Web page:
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Thromb Haemost. 1997 Sep;78(3):990-2.

The 20210 A allele of the prothrombin gene is a common risk factor among Swedish outpatients with verified deep venous thrombosis.

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  • 1Department of Clinical Chemistry, Lund University, University Hospital, Malmö, Sweden. andreas.hillarp@klkemi.mas.lu.se

Abstract

A dimorphism in the 3'-untranslated region of the prothrombin gene (G to A transition at position 20210) has recently been reported to be associated with increases in plasma prothrombin levels and in the risk of venous thrombosis. We have examined the prothrombin dimorphism among 99 unselected outpatients with phlebography verified deep venous thrombosis, and in 282 healthy controls. The prevalence of the 20210 A allele was 7.1% (7/99) in the patient group, and 1.8% (5/282) in the healthy control group (p = 0.0095). The relative risk of venous thrombosis was calculated to be 4.2 (95% CI, 1.3 to 13.6), and was still significant when adjustment was made for age, sex and the factor V:R506Q mutation causing APC resistance [odds ratio 3.8 (95% CI, 1.1 to 13.2)]. As previously reported, 28% of the patients were carriers of the factor V:R506Q mutation. Thus, 34% (one patient carried both traits) of unselected patients with deep venous thrombosis were carriers of an inherited prothrombotic disorder. To sum up, our results confirm the 20210 A allele of the prothrombin gene to be an important risk factor for venous thrombosis.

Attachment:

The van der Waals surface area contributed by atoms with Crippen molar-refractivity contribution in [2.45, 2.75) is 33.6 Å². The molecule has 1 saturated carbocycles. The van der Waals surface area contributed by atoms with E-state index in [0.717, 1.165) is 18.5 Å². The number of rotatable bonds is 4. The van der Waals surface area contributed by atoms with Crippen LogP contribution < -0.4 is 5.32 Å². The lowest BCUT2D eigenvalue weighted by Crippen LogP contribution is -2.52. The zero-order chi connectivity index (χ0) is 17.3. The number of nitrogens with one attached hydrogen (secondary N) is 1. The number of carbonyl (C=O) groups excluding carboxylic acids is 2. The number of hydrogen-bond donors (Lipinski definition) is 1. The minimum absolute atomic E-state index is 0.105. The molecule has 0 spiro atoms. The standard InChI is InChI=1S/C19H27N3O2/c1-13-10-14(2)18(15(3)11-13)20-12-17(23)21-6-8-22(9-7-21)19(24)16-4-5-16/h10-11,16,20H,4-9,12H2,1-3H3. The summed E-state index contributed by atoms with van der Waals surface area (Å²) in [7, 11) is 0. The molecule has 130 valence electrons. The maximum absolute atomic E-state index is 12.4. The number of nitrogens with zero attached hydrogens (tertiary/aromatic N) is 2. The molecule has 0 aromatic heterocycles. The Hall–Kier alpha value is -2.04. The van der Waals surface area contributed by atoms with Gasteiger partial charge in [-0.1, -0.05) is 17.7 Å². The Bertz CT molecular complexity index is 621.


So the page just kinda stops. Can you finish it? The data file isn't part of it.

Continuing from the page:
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PMID:
9308741
[PubMed - indexed for MEDLINE]
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